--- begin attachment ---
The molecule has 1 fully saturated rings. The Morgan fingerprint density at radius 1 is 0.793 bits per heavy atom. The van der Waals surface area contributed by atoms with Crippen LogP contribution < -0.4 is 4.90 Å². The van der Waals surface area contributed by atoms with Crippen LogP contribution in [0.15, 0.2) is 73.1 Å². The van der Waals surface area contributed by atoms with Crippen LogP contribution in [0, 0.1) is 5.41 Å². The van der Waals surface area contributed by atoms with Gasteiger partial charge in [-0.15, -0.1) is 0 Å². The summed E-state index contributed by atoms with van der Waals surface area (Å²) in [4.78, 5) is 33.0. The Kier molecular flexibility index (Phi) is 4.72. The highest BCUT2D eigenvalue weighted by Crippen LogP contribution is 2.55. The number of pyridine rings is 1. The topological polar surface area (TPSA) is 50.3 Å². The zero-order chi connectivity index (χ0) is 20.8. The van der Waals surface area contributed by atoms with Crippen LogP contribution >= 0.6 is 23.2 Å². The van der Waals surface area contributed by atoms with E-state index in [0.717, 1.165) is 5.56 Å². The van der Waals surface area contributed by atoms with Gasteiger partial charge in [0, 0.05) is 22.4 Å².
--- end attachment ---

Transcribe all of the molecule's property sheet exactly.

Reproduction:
The molecule has 1 fully saturated rings. The Morgan fingerprint density at radius 1 is 0.793 bits per heavy atom. The van der Waals surface area contributed by atoms with Crippen LogP contribution < -0.4 is 4.90 Å². The van der Waals surface area contributed by atoms with Crippen LogP contribution in [0.15, 0.2) is 73.1 Å². The van der Waals surface area contributed by atoms with Crippen LogP contribution in [0, 0.1) is 5.41 Å². The van der Waals surface area contributed by atoms with Gasteiger partial charge in [-0.15, -0.1) is 0 Å². The summed E-state index contributed by atoms with van der Waals surface area (Å²) in [4.78, 5) is 33.0. The Kier molecular flexibility index (Phi) is 4.72. The highest BCUT2D eigenvalue weighted by Crippen LogP contribution is 2.55. The number of pyridine rings is 1. The topological polar surface area (TPSA) is 50.3 Å². The zero-order chi connectivity index (χ0) is 20.8. The van der Waals surface area contributed by atoms with Crippen LogP contribution >= 0.6 is 23.2 Å². The van der Waals surface area contributed by atoms with E-state index in [0.717, 1.165) is 5.56 Å². The van der Waals surface area contributed by atoms with Gasteiger partial charge in [0, 0.05) is 22.4 Å².